During segregation in Pensacola, Bruce Beach was the city’s only Black beach—a much-beloved recreational space with a steep drop-off close to the shore. As the Civil Rights Movement grew in the 1950s, local Black leaders and community advocates finally succeeded in a decades-long effort: to build a safer swimming facility on the site serving Black Pensacolans.
Open from 1957 to 1975, Bruce Pool was “the place to be” come summer. After its closure due to lack of funding and mounting repair costs, the site sat empty for decades, reopening to the public in 2018. Soon after, as part of the Pensacola Waterfront Framework Plan, two catalyst projects were identified to move forward through the City of Pensacola, including a public park and educational facility at Bruce Beach. As a key element of this project, SCAPE worked with the University of West Florida Historic Trust and a community advisory group to develop a series of five double-sided signs exploring the origin and lasting significance of Bruce Beach for Black, Indigenous, and Creole members of the Pensacola community.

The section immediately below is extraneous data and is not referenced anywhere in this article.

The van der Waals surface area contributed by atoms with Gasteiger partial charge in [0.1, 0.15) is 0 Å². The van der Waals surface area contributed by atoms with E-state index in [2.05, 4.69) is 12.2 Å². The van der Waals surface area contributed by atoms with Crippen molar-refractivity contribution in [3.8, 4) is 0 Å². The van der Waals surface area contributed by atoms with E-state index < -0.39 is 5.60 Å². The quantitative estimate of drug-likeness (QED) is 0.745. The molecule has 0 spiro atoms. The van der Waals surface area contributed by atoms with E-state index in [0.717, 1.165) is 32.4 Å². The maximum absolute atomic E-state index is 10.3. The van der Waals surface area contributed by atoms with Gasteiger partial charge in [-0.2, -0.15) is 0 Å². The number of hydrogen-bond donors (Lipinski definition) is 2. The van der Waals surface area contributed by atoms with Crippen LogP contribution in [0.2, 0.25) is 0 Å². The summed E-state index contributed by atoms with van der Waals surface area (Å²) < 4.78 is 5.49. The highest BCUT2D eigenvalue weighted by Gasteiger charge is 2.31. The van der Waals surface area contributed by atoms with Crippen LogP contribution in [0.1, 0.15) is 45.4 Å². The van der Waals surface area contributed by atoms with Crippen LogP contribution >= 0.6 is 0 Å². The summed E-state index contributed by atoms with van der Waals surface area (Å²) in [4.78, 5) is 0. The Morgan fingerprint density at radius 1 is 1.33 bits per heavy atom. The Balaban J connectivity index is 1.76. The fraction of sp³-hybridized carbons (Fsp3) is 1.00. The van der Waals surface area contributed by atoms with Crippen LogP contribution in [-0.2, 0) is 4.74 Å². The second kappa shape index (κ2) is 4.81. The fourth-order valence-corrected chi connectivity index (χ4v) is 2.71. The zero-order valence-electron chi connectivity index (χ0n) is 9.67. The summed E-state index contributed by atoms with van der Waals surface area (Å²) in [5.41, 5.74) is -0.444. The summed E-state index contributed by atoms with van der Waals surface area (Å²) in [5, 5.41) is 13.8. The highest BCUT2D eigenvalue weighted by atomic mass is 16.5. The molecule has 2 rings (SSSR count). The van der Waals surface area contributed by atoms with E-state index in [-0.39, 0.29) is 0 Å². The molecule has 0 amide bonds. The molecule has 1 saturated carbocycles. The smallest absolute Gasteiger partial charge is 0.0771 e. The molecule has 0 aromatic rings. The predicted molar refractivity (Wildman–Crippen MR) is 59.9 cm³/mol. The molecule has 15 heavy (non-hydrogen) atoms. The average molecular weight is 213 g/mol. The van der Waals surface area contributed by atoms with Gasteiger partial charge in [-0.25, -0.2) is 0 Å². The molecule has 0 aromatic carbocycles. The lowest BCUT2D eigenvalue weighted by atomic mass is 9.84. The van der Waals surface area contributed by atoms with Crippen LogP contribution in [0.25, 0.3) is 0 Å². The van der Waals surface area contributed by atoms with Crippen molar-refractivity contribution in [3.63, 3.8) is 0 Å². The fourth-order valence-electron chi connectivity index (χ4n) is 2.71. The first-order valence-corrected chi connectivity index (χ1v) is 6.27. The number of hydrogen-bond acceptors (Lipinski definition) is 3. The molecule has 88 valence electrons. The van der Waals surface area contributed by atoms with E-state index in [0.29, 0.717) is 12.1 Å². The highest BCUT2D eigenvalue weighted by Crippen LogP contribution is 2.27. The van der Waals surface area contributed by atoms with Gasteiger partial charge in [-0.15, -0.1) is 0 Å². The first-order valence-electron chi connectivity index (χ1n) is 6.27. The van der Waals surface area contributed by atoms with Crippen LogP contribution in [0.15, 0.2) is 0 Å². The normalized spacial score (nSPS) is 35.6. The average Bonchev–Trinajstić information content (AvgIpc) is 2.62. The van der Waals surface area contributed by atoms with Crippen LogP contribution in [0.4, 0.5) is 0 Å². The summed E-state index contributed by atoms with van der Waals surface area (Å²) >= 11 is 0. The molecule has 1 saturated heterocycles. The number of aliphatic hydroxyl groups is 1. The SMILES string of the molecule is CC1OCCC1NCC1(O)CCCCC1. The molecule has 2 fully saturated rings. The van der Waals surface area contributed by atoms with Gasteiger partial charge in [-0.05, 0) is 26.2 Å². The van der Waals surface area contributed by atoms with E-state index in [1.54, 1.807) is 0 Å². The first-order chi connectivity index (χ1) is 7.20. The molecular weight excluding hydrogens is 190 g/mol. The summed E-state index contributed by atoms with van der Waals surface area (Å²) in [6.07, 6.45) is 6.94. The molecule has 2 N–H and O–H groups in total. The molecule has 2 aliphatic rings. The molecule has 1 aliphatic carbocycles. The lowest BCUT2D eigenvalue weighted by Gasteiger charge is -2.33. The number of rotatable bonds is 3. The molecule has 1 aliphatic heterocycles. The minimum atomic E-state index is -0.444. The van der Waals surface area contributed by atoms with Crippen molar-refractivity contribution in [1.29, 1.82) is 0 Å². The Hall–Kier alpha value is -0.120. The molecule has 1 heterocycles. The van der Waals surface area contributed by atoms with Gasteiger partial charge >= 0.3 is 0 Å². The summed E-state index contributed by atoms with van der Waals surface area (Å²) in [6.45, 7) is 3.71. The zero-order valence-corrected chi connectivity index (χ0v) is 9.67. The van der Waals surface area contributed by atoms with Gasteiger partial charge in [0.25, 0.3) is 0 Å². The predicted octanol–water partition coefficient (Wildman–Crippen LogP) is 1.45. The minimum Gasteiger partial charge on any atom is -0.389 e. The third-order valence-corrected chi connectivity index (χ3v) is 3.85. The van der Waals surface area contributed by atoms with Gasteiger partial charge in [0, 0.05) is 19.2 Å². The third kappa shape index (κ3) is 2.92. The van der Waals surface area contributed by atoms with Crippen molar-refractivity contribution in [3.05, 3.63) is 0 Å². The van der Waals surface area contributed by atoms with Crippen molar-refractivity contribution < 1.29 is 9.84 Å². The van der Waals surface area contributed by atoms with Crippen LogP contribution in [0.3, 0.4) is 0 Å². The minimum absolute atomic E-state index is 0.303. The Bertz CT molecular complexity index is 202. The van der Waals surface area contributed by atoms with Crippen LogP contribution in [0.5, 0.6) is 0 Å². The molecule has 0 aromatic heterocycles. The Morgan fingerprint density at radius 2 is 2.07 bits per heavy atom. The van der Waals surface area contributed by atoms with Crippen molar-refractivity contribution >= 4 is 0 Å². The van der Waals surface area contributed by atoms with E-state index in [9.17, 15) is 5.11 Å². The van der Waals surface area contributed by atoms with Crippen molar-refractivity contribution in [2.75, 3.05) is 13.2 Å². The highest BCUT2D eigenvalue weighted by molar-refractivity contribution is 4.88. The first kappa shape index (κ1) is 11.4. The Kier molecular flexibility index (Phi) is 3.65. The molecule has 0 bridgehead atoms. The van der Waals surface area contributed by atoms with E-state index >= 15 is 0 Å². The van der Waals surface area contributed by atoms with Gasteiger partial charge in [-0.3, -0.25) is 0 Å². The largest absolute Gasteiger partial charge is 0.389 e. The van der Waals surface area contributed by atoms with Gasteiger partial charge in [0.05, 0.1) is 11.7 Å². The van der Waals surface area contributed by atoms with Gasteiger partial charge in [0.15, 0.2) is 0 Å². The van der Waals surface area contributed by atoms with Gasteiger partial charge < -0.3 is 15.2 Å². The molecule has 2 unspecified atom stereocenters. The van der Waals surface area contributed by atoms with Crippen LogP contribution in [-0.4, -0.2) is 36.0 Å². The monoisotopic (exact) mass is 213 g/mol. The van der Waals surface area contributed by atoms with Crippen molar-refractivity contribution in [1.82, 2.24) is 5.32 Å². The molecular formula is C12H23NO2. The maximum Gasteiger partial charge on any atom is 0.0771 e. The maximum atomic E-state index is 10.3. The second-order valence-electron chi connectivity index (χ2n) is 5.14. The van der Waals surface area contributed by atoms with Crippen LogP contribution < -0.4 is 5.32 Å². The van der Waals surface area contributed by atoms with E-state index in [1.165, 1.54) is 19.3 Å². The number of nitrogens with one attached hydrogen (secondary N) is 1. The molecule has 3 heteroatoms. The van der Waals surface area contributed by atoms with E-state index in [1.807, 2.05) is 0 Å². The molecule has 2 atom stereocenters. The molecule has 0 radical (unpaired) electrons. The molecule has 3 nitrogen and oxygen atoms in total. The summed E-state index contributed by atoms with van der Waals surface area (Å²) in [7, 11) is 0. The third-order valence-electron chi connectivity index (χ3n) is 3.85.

Designed in 2021, the signs are slated for installation at Bruce Beach in 2023.
- City of Pensacola, Florida
University of West Florida Historic Trust: Dr. Jamin Wells, Joe Vinson
Community Advisory Group: Councilwoman Teniadé Broughton, Pastor C. Marcel Davis, Michelle Lowe, Tony McCray, Jr., Robin Reshard, Marilyn Wiggins, Dr. Marion Williams